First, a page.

If you want to be an electrical contractor, you probably know this means installing and maintaining the electrical systems of those who need your help. However, what does it mean to enter the commercial side of things? Well, rather than electrical systems in homes, you will be dealing with businesses, office spaces, factories, warehouses, and other business premises. With this in mind, it could mean that you’re required to help with communications systems as well as basic electrics.

Potential Projects

As an electrical contractor in the commercial space, you will get experience in hospitals, schools, factories, warehouses, office buildings, and more. Of course, this guide focuses on commercial construction, which means that you’ll be involved early on in the process. Rather than just maintaining electrical systems that other people have designed, you will get involved yourself with the designing and installation process.

In all likelihood, the landowner with a desire to build a hospital or office building will team up with a builder. From here, they will subcontract work out to electricians, plumbers, and other specialists. With this in mind, you’ll need to bid on jobs. At first, this can be problematic because builders tend to have their favorite electricians. Especially for large projects in the commercial world, they need people to rely on time and time again. However, there’s no need to panic because your time will come. Their favorite electrical contractor might not be available, and then it’s your time to shine. Soon enough, you will have contacts who have projects on which you can assist.

On the other hand, you might work with the building/landowner directly. Ultimately, it all depends on the project in question. The more experience you build, the more jobs you’ll get. In commercial construction, it’s rewarding to see your ideas come to life.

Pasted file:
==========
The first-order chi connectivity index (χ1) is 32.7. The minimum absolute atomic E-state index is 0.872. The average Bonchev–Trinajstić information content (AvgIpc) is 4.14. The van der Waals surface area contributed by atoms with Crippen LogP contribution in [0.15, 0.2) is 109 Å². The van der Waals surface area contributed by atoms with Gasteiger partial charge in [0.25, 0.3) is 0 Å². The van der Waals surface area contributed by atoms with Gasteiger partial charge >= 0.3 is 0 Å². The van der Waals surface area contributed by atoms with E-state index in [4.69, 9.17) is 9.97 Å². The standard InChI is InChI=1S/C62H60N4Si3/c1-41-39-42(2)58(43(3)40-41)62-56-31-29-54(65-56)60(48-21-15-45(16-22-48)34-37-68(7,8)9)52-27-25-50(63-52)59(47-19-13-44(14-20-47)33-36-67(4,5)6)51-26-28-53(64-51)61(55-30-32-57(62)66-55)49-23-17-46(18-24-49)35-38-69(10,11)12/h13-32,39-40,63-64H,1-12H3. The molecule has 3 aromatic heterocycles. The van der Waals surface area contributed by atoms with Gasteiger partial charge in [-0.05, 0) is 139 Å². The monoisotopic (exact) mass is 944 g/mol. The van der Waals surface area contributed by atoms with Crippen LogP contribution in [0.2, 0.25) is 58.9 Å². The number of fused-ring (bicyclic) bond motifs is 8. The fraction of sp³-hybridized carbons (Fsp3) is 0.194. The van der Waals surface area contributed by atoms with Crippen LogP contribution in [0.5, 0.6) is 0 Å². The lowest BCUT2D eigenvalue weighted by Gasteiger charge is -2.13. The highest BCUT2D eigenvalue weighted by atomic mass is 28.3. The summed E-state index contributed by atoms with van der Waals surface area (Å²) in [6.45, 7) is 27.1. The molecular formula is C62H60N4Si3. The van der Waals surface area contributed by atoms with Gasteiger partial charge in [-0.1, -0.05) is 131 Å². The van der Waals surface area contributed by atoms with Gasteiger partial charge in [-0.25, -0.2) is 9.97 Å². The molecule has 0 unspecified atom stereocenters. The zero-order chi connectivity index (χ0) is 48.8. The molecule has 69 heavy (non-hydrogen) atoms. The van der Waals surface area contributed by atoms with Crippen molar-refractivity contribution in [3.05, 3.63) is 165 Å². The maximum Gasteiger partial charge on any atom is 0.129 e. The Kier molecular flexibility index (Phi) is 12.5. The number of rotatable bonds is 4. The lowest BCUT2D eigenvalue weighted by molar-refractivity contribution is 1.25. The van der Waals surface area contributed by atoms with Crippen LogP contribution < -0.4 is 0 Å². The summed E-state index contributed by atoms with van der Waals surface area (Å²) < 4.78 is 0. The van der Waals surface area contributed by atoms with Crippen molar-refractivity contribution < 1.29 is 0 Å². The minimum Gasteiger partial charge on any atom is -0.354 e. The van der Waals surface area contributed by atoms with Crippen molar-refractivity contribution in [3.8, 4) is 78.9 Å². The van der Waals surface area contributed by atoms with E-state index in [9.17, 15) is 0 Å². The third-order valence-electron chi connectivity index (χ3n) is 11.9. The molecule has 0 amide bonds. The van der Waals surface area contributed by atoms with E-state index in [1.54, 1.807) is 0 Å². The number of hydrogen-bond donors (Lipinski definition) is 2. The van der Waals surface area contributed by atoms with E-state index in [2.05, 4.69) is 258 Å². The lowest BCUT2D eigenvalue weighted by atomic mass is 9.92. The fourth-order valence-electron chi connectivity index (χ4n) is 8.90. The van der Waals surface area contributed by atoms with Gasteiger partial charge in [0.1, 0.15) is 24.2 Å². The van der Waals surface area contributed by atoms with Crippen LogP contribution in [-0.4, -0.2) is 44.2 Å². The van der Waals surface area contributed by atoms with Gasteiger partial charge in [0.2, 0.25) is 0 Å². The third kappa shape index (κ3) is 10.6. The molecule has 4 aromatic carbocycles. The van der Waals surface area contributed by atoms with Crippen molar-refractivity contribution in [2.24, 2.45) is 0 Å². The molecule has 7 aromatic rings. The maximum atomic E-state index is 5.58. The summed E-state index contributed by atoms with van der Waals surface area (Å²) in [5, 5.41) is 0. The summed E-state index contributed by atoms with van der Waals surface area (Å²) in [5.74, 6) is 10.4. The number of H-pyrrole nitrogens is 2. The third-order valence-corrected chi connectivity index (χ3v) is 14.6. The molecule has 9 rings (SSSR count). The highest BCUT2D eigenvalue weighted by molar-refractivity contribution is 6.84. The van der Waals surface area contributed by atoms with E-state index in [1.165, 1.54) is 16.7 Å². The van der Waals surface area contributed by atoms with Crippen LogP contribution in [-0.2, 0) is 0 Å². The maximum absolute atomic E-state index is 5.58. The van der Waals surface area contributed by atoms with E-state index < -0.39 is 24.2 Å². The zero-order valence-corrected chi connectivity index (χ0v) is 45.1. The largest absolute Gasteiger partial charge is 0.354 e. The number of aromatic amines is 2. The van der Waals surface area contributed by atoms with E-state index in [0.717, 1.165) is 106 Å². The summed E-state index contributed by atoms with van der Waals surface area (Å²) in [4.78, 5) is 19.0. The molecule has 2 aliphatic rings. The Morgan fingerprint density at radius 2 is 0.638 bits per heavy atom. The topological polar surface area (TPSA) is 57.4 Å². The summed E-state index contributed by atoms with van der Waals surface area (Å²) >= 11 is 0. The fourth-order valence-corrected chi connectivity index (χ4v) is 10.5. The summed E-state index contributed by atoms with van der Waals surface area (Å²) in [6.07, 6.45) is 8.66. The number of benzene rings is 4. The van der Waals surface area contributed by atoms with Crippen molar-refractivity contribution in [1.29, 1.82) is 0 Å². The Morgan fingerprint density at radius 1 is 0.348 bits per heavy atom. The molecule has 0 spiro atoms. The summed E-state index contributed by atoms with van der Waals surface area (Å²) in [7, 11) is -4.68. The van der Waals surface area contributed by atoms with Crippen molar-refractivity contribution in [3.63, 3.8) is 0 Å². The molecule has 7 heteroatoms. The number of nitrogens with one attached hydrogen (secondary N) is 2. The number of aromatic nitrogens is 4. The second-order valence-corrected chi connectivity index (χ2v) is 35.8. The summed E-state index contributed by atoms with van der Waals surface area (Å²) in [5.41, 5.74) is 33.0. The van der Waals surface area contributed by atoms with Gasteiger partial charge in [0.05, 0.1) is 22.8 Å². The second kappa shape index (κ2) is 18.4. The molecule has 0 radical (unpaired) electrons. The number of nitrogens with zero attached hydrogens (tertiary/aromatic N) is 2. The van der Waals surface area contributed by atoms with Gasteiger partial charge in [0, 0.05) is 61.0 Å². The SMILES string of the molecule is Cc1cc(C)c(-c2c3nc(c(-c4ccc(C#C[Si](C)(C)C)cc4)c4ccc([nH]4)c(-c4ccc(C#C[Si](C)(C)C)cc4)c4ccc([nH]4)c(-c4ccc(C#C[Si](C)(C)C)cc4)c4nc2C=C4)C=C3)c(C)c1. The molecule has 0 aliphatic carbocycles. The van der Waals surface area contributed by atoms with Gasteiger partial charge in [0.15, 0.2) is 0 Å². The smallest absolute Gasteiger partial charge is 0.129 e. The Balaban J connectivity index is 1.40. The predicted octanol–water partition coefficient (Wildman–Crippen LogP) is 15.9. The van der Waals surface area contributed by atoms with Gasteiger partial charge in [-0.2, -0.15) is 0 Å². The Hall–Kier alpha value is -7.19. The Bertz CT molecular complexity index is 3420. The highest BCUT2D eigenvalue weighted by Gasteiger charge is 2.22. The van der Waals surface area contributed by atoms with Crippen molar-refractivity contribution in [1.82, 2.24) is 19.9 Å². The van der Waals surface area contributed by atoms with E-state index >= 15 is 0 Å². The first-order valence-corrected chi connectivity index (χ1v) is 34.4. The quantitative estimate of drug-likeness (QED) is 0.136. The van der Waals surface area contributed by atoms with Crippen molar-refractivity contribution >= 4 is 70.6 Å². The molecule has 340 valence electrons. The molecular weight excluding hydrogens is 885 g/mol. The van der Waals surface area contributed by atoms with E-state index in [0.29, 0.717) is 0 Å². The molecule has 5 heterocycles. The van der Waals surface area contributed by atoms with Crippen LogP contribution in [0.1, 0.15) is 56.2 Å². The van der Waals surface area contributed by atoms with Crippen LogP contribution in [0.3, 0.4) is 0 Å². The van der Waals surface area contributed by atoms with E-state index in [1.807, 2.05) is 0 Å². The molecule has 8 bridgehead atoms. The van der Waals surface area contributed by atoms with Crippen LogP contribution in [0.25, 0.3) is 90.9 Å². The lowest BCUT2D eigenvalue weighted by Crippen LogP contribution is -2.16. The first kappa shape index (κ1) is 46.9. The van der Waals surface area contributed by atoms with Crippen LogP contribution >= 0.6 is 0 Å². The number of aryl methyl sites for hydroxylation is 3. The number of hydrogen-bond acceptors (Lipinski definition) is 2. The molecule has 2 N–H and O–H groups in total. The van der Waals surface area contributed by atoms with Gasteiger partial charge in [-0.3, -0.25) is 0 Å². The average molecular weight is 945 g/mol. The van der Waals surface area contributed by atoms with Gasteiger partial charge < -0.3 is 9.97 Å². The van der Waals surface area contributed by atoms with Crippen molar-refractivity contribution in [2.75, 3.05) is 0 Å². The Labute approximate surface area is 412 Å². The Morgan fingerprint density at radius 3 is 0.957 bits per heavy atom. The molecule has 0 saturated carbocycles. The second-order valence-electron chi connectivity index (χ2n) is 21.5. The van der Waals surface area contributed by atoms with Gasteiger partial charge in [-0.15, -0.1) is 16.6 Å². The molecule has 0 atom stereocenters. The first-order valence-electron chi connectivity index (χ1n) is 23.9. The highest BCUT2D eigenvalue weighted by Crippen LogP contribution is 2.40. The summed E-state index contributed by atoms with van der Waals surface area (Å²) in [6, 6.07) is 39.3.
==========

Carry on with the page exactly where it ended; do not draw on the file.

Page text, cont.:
Becoming An Electrical Contractor For Commercial Construction

In truth, the best thing you can do to start on this path is to learn the laws in your local jurisdiction since it seems to change from one state to another. Generally speaking, you will need an electrical contractor’s license, and this comes after a master electrician’s license. If you follow the local rules, you’ll be able to move across from a master electrician to an electrical contractor.

If you aren’t even a master electrician and want to start your career, we recommend beginning an apprenticeship. Depending on the apprenticeship type, you will complete up to 10,000 hours on the job and around 1,000 hours in the classroom. Once you’ve put in the hours, you will become a journeyman electrician. This means passing an examination covering the theory, local electrical codes, and the National Electrical Code.

From here, it’s all about generating experience with your license before you’re able to apply for a master electrician license. With around 4,000 hours or a couple of years under your belt, gaining this license will allow you to design electrical systems, pull permits, and supervise others. Of course, it will also allow you to apply for an independent or business electrical contractor license. Now, you’re ready to work in commercial construction and watch as your designs go from ideas to real-life results.

In most states, there are unique eligibility requirements, which is why it’s essential to get familiar with your own state’s rules and regulations. In Florida, you can be either locally registered or state-certified. Elsewhere, there is just one license to work in commercial construction.

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